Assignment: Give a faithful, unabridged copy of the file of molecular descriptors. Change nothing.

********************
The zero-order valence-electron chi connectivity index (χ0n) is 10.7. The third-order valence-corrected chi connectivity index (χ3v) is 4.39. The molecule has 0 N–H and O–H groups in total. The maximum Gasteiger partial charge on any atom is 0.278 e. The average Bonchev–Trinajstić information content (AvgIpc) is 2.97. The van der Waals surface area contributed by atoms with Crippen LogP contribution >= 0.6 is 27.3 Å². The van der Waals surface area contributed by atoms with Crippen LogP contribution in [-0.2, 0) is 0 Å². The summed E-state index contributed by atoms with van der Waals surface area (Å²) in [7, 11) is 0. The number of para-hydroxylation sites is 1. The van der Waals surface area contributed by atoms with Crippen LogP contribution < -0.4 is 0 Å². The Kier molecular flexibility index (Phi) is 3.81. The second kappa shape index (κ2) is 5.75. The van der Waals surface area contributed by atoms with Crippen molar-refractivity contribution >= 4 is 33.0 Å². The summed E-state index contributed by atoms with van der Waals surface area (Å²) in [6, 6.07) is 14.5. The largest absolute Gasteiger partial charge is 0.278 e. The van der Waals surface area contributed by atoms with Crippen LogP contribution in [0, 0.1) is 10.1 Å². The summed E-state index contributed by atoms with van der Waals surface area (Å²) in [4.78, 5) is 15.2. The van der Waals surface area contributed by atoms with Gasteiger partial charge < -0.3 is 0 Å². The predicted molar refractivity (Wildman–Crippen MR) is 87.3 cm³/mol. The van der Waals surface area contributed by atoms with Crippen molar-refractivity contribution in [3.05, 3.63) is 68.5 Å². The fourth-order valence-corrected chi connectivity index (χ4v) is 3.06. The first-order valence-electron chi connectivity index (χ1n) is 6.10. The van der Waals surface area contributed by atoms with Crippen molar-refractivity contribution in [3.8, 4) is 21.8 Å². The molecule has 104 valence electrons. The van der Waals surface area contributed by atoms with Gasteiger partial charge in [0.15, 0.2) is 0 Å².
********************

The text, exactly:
The zero-order valence-electron chi connectivity index (χ0n) is 10.7. The third-order valence-corrected chi connectivity index (χ3v) is 4.39. The molecule has 0 N–H and O–H groups in total. The maximum Gasteiger partial charge on any atom is 0.278 e. The average Bonchev–Trinajstić information content (AvgIpc) is 2.97. The van der Waals surface area contributed by atoms with Crippen LogP contribution >= 0.6 is 27.3 Å². The van der Waals surface area contributed by atoms with Crippen LogP contribution in [-0.2, 0) is 0 Å². The summed E-state index contributed by atoms with van der Waals surface area (Å²) in [7, 11) is 0. The number of para-hydroxylation sites is 1. The van der Waals surface area contributed by atoms with Crippen LogP contribution < -0.4 is 0 Å². The Kier molecular flexibility index (Phi) is 3.81. The second kappa shape index (κ2) is 5.75. The van der Waals surface area contributed by atoms with Crippen molar-refractivity contribution >= 4 is 33.0 Å². The summed E-state index contributed by atoms with van der Waals surface area (Å²) in [6, 6.07) is 14.5. The largest absolute Gasteiger partial charge is 0.278 e. The van der Waals surface area contributed by atoms with Crippen LogP contribution in [0, 0.1) is 10.1 Å². The summed E-state index contributed by atoms with van der Waals surface area (Å²) in [4.78, 5) is 15.2. The van der Waals surface area contributed by atoms with Gasteiger partial charge < -0.3 is 0 Å². The predicted molar refractivity (Wildman–Crippen MR) is 87.3 cm³/mol. The van der Waals surface area contributed by atoms with Crippen molar-refractivity contribution in [3.05, 3.63) is 68.5 Å². The fourth-order valence-corrected chi connectivity index (χ4v) is 3.06. The first-order valence-electron chi connectivity index (χ1n) is 6.10. The van der Waals surface area contributed by atoms with Crippen molar-refractivity contribution in [3.8, 4) is 21.8 Å². The molecule has 104 valence electrons. The van der Waals surface area contributed by atoms with Gasteiger partial charge in [0.15, 0.2) is 0 Å².